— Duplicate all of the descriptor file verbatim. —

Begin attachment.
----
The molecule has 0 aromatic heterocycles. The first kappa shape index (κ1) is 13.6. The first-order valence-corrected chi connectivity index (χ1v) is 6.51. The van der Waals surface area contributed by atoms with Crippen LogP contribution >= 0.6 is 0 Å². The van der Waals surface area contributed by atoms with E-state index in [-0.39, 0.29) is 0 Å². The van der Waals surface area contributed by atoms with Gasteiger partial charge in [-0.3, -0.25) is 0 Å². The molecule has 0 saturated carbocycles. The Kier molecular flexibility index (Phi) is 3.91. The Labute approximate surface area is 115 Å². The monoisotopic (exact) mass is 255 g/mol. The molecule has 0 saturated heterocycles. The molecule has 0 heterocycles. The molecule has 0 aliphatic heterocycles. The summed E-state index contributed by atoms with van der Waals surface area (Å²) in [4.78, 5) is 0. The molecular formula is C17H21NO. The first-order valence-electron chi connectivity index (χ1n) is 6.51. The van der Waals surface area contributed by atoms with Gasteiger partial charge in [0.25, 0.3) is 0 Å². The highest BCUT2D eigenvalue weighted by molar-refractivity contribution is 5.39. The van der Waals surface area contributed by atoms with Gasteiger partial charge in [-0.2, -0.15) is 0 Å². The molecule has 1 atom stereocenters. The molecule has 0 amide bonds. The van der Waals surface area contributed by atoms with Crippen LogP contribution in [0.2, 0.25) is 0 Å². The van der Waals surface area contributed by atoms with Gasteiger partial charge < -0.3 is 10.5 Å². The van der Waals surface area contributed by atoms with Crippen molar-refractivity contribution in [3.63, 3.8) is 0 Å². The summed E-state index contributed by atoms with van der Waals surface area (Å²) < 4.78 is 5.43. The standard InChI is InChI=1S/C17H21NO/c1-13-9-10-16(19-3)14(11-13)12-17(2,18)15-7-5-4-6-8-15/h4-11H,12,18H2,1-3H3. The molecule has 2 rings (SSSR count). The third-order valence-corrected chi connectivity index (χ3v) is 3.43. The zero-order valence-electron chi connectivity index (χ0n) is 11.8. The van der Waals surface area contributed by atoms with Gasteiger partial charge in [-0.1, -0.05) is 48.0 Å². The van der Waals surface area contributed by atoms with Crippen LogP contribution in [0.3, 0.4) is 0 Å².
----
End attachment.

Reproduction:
The molecule has 0 aromatic heterocycles. The first kappa shape index (κ1) is 13.6. The first-order valence-corrected chi connectivity index (χ1v) is 6.51. The van der Waals surface area contributed by atoms with Crippen LogP contribution >= 0.6 is 0 Å². The van der Waals surface area contributed by atoms with E-state index in [-0.39, 0.29) is 0 Å². The van der Waals surface area contributed by atoms with Gasteiger partial charge in [-0.3, -0.25) is 0 Å². The molecule has 0 saturated carbocycles. The Kier molecular flexibility index (Phi) is 3.91. The Labute approximate surface area is 115 Å². The monoisotopic (exact) mass is 255 g/mol. The molecule has 0 saturated heterocycles. The molecule has 0 heterocycles. The molecule has 0 aliphatic heterocycles. The summed E-state index contributed by atoms with van der Waals surface area (Å²) in [4.78, 5) is 0. The molecular formula is C17H21NO. The first-order valence-electron chi connectivity index (χ1n) is 6.51. The van der Waals surface area contributed by atoms with Gasteiger partial charge in [0.25, 0.3) is 0 Å². The highest BCUT2D eigenvalue weighted by molar-refractivity contribution is 5.39. The van der Waals surface area contributed by atoms with Gasteiger partial charge in [-0.2, -0.15) is 0 Å². The molecule has 1 atom stereocenters. The molecule has 0 amide bonds. The van der Waals surface area contributed by atoms with Crippen LogP contribution in [0.2, 0.25) is 0 Å². The van der Waals surface area contributed by atoms with Gasteiger partial charge < -0.3 is 10.5 Å². The van der Waals surface area contributed by atoms with Crippen molar-refractivity contribution in [3.63, 3.8) is 0 Å². The summed E-state index contributed by atoms with van der Waals surface area (Å²) < 4.78 is 5.43. The standard InChI is InChI=1S/C17H21NO/c1-13-9-10-16(19-3)14(11-13)12-17(2,18)15-7-5-4-6-8-15/h4-11H,12,18H2,1-3H3. The molecule has 2 rings (SSSR count). The third-order valence-corrected chi connectivity index (χ3v) is 3.43. The zero-order valence-electron chi connectivity index (χ0n) is 11.8. The van der Waals surface area contributed by atoms with Gasteiger partial charge in [-0.1, -0.05) is 48.0 Å². The van der Waals surface area contributed by atoms with Crippen LogP contribution in [0.3, 0.4) is 0 Å².